Thoughts During Taps
Our hearts are bereft, heavy
with their absence.
Why do we trumpet them off
to war to consecrate them
to the ground with bugles?
They rally in the name of country
and go down like moths in a storm
of flames, heavy with the
misfortune of violence.
Though skin be black or white
the same honour is leeched
from the same milky bones.
We stand subdued at this moment,
each of us with a visage in mind
as a sort of last rite.
They remain ever valiant stars
but we, in the interim,
think our country downright
bereft as we receive folded stripes
from white-gloved hands
in exchange for flesh and bone.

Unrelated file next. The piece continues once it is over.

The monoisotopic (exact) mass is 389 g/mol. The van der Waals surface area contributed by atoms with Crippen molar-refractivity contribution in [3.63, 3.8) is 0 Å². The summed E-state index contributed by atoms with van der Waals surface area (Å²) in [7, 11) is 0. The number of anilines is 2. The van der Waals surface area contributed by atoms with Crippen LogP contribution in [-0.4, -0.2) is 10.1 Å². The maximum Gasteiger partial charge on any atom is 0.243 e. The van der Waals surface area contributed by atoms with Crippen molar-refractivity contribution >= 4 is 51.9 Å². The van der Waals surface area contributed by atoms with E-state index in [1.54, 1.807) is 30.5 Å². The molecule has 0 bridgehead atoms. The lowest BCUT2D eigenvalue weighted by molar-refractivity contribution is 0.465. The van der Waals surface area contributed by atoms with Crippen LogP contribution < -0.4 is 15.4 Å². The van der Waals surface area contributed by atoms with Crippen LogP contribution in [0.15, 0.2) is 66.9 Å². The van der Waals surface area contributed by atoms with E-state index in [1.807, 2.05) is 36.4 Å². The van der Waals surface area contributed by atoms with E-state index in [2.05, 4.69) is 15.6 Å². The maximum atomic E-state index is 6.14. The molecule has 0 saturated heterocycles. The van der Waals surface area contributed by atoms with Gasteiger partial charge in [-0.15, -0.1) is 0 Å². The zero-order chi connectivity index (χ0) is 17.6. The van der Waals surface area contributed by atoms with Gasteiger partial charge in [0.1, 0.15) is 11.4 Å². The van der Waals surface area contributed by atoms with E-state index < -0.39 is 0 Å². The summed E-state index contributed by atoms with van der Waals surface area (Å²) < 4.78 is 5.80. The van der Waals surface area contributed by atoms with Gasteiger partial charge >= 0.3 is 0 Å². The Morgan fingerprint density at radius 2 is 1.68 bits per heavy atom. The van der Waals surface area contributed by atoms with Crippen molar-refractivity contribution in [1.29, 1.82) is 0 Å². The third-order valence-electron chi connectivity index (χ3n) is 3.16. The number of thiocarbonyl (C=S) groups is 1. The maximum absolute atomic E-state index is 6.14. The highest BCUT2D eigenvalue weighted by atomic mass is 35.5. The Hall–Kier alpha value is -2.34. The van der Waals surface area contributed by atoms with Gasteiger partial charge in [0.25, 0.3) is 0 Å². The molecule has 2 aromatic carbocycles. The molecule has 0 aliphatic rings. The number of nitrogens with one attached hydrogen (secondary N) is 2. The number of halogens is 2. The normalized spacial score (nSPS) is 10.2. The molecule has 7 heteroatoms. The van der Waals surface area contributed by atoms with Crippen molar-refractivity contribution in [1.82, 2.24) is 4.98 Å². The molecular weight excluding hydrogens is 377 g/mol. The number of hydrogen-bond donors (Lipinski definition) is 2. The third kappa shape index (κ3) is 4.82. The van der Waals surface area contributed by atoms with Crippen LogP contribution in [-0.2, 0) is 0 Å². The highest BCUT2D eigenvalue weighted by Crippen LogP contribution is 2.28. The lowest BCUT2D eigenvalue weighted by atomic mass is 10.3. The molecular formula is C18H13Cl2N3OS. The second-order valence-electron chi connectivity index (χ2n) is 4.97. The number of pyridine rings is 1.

This poem was written as part of the 20 Poem Challenge.
Rebecca Weigold's poems have appeared in Black River Review, Perceptions, Up Against the Wall, Mother, and other publications. In 1987, she founded/published The Cincinnati Poets' Collective, an annual poetry journal which featured the work of poets for a decade.
The Ekphrastic Review
Find a writer, artist, or poem, etc. by searching here: